Results 1 to 5 of 5
  1. margreen
    Guest
    #1

    Question How to explain the difference between "to" and "for"

    Hi,

    I am currently teaching about 25 intermediate/advanced students. Their mother tongue is spanish and I am having a heck of a time explaining the usage of "to" and "for". I do not have a problem explaining them seperately however the questions occur when it is not clear which word to use.

    Can you give me some help, please.

    Thanks,

    Marcia

  2. Editor, UsingEnglish.com
    English Teacher
    • Member Info
      • Native Language:
      • British English
      • Home Country:
      • UK
      • Current Location:
      • Laos

    • Join Date: Nov 2002
    • Posts: 61,107
    #2

    Re: How to explain the difference between "to" and "for"

    To + verb
    For + noun/gerund
    I stopped to have lunch.
    I stopped for lunch.

  3. margreen
    Guest
    #3

    Wink Re: How to explain the difference between "to" and "for"

    That is a bit simplistic for what I am looking for. The problem exists because in Spanish they use "para" which is roughly translated into to and for. Hence, the problem occur with sentences like:
    I listen to music.

    In this case, your rule does not apply. Should I be teaching the verbs with there respective prepositions and the rule? For me it is not an issue but all of my students have a difficult time grasping the concept.

    Thanks,

    Marcia

  4. Editor, UsingEnglish.com
    English Teacher
    • Member Info
      • Native Language:
      • British English
      • Home Country:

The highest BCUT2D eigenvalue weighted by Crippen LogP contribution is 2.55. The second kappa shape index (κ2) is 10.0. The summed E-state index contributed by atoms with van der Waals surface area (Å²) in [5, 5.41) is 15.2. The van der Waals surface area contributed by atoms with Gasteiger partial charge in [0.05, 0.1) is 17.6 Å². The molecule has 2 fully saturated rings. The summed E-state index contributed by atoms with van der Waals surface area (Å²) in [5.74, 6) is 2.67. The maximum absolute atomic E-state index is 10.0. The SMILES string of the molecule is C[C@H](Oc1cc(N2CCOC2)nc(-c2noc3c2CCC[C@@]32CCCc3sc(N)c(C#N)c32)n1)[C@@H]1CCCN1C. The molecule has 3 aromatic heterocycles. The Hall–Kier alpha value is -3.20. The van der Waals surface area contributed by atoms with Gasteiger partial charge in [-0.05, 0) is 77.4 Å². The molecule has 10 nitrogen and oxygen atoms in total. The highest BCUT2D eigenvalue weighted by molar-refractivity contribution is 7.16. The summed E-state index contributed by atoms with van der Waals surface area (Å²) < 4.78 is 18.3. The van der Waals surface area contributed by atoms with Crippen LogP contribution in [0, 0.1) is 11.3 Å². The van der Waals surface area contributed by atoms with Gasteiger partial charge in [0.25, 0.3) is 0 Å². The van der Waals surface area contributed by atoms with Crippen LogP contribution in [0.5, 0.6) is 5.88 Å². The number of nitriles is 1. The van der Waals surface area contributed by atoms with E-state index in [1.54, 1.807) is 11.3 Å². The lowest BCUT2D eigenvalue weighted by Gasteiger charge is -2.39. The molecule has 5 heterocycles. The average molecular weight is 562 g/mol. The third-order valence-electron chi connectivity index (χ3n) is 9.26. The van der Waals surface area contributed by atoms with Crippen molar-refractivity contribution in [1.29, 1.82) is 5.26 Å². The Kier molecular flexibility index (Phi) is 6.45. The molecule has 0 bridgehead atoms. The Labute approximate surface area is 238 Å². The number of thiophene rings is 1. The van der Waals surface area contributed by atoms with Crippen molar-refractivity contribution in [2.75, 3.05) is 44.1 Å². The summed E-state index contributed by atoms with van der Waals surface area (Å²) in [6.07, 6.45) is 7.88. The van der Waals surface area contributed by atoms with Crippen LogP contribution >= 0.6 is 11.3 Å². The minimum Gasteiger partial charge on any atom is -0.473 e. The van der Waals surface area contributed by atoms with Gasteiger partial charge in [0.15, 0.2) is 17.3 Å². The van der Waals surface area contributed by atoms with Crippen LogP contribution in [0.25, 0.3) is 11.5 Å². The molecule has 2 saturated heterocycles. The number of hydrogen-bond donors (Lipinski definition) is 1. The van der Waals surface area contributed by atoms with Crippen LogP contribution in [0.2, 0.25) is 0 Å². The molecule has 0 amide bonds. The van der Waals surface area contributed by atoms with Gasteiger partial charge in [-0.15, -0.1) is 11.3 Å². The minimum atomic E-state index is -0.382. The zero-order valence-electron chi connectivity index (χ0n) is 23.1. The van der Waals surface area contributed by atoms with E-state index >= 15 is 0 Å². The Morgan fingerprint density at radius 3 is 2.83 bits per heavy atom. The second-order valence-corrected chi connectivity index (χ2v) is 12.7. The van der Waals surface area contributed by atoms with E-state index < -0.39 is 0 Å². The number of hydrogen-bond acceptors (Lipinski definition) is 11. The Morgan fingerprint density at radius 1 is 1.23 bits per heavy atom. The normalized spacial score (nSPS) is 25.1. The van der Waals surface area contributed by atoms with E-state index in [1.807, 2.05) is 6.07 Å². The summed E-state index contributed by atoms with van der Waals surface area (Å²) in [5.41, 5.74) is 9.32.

• UK
      • Current Location:
      • Laos

    • Join Date: Nov 2002
    • Posts: 61,107
    #4

    Re: How to explain the difference between "to" and "for"

    There are so many different prepositional uses. Many have to be learned on a case by case basis. The rule I gave is a simple one that covers the basic dual use of 'para'. However, there are many exceptions where preposition is governed by collocation; in your example, would any Spanish speaker try to use 'para' there? I don't speak Spanish, but know Portuguese, and the Portuguese would be more likely to use nothing with 'listen'.

  5. Member
    English Teacher
    • Member Info
      • Native Language:
      • English
      • Home Country:
      • United States
      • Current Location:
      • Brazil

    • Join Date: Jan 2005
    • Posts: 131
    #5

    Re: How to explain the difference between "to" and "for"

    Quote Originally Posted by margreen
    That is a bit simplistic for what I am looking for. The problem exists because in Spanish they use "para" which is roughly translated into to and for. Hence, the problem occur with sentences like:
    I listen to music.

    In this case, your rule does not apply. Should I be teaching the verbs with there respective prepositions and the rule? For me it is not an issue but all of my students have a difficult time grasping the concept.

    Thanks,

    Marcia
    To and For

    Use "to" to express

    1. destination 1. We’re going to Paris.
    2. before (in time) 2. It’s a quarter to 2.
    3. until 3. We’ll be in the office from 5 to 6.
    4. comparison 4. He won by 2 games to 3.
    I prefer sleeping to working.
    5. receiver 5. I gave the present to her.

    Use "for" to express

    1. “intended to belong to” 1. This is for you.
    2. length of time 2. We’ve lived here for 2 years.
    3. an arrangement 3. I made an appointment for May 3.
    4. “in favor of” 4. Are you for or against nuclear arms?
    5. reason 5. What did you do that for?
    6. purpose ( + noun) 6. Let’s go out for a meal.
    7. movement towards 7. They left for America this morning.
    8. on behalf of (to help somebody) 8. I’ve cut my finger. Could you please
    write a note for me?

Similar Threads

  1. "to" or "for"?
    By Anonymous in forum Ask a Teacher
    Replies: 6
    Last Post: 09-Jun-2006, 12:11
  2. "to" or "for"
    By Anonymous in forum Ask a Teacher
    Replies: 11
    Last Post: 12-Jun-2004, 14:26

Bookmarks

Posting Permissions

  • You may not post new threads
  • You may not post replies
  • You may not post attachments
  • You may not edit your posts
  •